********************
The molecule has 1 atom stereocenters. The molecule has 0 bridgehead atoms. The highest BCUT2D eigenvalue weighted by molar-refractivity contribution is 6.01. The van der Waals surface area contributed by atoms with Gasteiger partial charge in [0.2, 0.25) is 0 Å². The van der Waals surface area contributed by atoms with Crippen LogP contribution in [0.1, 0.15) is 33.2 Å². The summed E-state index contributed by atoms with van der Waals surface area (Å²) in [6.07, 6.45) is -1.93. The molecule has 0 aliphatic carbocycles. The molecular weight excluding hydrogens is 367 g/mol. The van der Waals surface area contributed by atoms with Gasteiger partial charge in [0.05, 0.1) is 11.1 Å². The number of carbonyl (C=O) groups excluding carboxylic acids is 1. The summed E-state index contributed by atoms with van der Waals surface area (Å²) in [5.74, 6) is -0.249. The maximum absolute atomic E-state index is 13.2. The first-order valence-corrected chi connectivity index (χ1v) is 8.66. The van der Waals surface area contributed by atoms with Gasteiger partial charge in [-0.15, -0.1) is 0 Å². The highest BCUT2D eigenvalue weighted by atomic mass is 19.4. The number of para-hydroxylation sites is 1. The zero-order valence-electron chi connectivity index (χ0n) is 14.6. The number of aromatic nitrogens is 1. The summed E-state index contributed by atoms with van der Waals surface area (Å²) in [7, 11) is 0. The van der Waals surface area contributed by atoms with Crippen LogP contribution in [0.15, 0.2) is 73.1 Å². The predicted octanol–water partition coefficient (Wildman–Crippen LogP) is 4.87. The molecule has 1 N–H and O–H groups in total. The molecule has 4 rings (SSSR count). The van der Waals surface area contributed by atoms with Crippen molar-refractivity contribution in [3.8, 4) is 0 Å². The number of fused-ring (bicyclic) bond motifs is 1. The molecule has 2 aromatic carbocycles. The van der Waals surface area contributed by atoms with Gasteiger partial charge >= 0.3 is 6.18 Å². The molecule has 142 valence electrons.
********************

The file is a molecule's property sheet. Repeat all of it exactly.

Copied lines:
The molecule has 1 atom stereocenters. The molecule has 0 bridgehead atoms. The highest BCUT2D eigenvalue weighted by molar-refractivity contribution is 6.01. The van der Waals surface area contributed by atoms with Gasteiger partial charge in [0.2, 0.25) is 0 Å². The van der Waals surface area contributed by atoms with Crippen LogP contribution in [0.1, 0.15) is 33.2 Å². The summed E-state index contributed by atoms with van der Waals surface area (Å²) in [6.07, 6.45) is -1.93. The molecule has 0 aliphatic carbocycles. The molecular weight excluding hydrogens is 367 g/mol. The van der Waals surface area contributed by atoms with Gasteiger partial charge in [0.05, 0.1) is 11.1 Å². The number of carbonyl (C=O) groups excluding carboxylic acids is 1. The summed E-state index contributed by atoms with van der Waals surface area (Å²) in [5.74, 6) is -0.249. The maximum absolute atomic E-state index is 13.2. The first-order valence-corrected chi connectivity index (χ1v) is 8.66. The van der Waals surface area contributed by atoms with Gasteiger partial charge in [-0.15, -0.1) is 0 Å². The highest BCUT2D eigenvalue weighted by atomic mass is 19.4. The number of para-hydroxylation sites is 1. The zero-order valence-electron chi connectivity index (χ0n) is 14.6. The number of aromatic nitrogens is 1. The summed E-state index contributed by atoms with van der Waals surface area (Å²) in [7, 11) is 0. The van der Waals surface area contributed by atoms with Crippen LogP contribution in [0.15, 0.2) is 73.1 Å². The predicted octanol–water partition coefficient (Wildman–Crippen LogP) is 4.87. The molecule has 1 N–H and O–H groups in total. The molecule has 4 rings (SSSR count). The van der Waals surface area contributed by atoms with Crippen molar-refractivity contribution in [3.8, 4) is 0 Å². The number of fused-ring (bicyclic) bond motifs is 1. The molecule has 2 aromatic carbocycles. The van der Waals surface area contributed by atoms with Gasteiger partial charge >= 0.3 is 6.18 Å². The molecule has 142 valence electrons.